February 23, 2018
from the United States District Court for the Northern
District of Illinois, Eastern Division. No. 1:15-cv-5353 -
Ronald A. Guzmán, Judge.
Flaum, Sykes, and Hamilton, Circuit Judges.
Mark Skiba alleges his former employer, defendant-appellee
Illinois Central Railroad ("IC"), unlawfully
discriminated against him on the basis of age and national
origin, as well as retaliated against him for complaining
about a superior, in violation of the Age Discrimination in
Employment Act ("ADEA"), 29 U.S.C. §§
621-34, and Title VII of the Civil Rights Act of 1964
("Title VII"), 42 U.S.C. §§
2000e-2000e-17. The district court granted summary
judgment in favor of IC. Plaintiff now appeals. For the
reasons stated below, we affirm.
IC is a
subsidiary of the Canadian National Railway Company
("CN"), a Canadian corporation that operates rail
and transportation businesses in the United States and
Canada. In June 2008, IC hired plaintiff, a United States
citizen, as an en- try-level management trainee in its
Railroader Trainee Pro- gram. At the time, plaintiff was
fifty-five years of age. Plaintiff completed the Railroader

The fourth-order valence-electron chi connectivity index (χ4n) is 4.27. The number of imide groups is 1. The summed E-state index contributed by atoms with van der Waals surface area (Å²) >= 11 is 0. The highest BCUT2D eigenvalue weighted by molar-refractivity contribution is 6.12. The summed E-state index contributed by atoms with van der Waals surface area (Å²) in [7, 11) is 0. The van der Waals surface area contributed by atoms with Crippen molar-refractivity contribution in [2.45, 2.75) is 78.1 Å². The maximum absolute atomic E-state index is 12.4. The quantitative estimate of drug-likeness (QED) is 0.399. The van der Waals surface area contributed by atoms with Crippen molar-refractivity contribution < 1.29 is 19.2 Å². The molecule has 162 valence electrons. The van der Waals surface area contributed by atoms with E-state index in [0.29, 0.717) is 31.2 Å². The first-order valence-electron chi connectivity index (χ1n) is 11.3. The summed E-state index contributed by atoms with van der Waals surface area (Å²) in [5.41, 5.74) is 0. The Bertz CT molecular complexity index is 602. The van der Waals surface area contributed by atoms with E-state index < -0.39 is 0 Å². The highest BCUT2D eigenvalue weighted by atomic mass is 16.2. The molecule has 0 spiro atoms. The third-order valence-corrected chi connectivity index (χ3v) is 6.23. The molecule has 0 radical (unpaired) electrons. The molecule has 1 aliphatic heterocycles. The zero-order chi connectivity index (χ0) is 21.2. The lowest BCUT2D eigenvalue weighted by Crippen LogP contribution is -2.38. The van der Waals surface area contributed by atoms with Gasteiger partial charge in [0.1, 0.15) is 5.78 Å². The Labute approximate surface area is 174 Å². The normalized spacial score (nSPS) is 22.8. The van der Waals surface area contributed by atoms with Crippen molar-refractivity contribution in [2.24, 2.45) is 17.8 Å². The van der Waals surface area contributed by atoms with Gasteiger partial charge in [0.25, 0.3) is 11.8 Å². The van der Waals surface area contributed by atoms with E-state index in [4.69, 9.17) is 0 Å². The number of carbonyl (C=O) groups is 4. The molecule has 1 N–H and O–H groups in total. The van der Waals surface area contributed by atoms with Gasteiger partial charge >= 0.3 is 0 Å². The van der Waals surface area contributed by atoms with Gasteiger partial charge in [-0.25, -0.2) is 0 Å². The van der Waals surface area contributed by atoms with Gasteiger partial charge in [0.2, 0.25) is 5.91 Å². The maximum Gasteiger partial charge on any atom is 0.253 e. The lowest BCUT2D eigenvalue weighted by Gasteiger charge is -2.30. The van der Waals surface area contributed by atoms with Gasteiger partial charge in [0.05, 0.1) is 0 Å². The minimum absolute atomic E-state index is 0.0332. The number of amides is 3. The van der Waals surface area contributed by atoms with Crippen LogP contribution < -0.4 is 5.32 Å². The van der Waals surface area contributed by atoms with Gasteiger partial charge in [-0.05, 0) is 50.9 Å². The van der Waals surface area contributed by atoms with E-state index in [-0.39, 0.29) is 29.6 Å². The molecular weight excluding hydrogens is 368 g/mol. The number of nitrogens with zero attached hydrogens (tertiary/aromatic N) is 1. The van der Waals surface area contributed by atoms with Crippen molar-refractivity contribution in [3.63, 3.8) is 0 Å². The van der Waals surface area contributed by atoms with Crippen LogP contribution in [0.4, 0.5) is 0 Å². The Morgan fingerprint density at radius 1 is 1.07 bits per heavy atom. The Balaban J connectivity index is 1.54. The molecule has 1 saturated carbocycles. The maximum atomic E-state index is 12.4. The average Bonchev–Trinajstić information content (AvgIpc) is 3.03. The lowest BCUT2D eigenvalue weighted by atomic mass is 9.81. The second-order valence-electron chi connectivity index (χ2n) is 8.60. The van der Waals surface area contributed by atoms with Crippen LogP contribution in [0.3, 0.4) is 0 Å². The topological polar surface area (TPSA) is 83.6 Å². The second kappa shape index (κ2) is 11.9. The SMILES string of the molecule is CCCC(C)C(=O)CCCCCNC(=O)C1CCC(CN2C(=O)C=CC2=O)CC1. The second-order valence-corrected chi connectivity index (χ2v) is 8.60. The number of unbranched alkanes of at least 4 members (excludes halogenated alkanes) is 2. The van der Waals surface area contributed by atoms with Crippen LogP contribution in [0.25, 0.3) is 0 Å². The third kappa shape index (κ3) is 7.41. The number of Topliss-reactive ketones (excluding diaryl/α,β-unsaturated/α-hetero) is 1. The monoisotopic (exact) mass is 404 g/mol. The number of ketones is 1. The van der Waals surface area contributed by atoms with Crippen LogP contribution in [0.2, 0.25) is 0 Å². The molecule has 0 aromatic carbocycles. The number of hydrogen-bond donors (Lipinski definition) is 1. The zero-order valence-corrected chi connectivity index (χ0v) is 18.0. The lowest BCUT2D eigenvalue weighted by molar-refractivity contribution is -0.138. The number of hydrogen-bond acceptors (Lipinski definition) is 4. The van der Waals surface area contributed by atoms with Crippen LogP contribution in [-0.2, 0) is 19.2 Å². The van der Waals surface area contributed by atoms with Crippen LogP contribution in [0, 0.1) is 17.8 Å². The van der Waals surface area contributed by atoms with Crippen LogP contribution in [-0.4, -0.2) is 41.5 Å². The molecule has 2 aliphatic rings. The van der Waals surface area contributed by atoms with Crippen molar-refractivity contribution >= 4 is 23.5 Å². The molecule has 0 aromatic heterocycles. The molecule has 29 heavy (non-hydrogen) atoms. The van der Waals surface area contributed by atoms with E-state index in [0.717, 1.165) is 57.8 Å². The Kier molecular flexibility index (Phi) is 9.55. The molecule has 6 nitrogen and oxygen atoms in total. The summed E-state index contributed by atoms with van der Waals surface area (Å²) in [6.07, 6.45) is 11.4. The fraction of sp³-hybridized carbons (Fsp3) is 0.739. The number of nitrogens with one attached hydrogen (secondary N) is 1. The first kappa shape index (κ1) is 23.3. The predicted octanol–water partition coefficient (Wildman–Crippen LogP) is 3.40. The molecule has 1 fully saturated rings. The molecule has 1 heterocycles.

Trainee Program in 2009 and subsequently served in multiple
management-level positions, including Mechanical
Officer-Special Projects and Car Mechanical Supervisor.
February 2011, at the age of fifty-eight, plaintiff applied
for a promotion to Motive Power Supervisor in IC's Motive
Power Department in Homewood, Illinois. Plaintiff alleges
that during his interview, Jim Voytechek, IC's Director
of Systems Network Operations, asked him his age. Voytechek
denies this claim. He acknowledges, however, that plaintiff
had "a good interview, " "spoke very
confidently, " and appeared "orderly and
focused." As a result, plaintiff was awarded the
promotion. In his new role, plaintiff reported to Daniel
Clermont, the Senior Manager of the Motive Power Department,
who in turn reported to Voytechek. Clermont and Voytechek are
both Canadian citizens.
2012, one of plaintiff's co-workers filed a com- plaint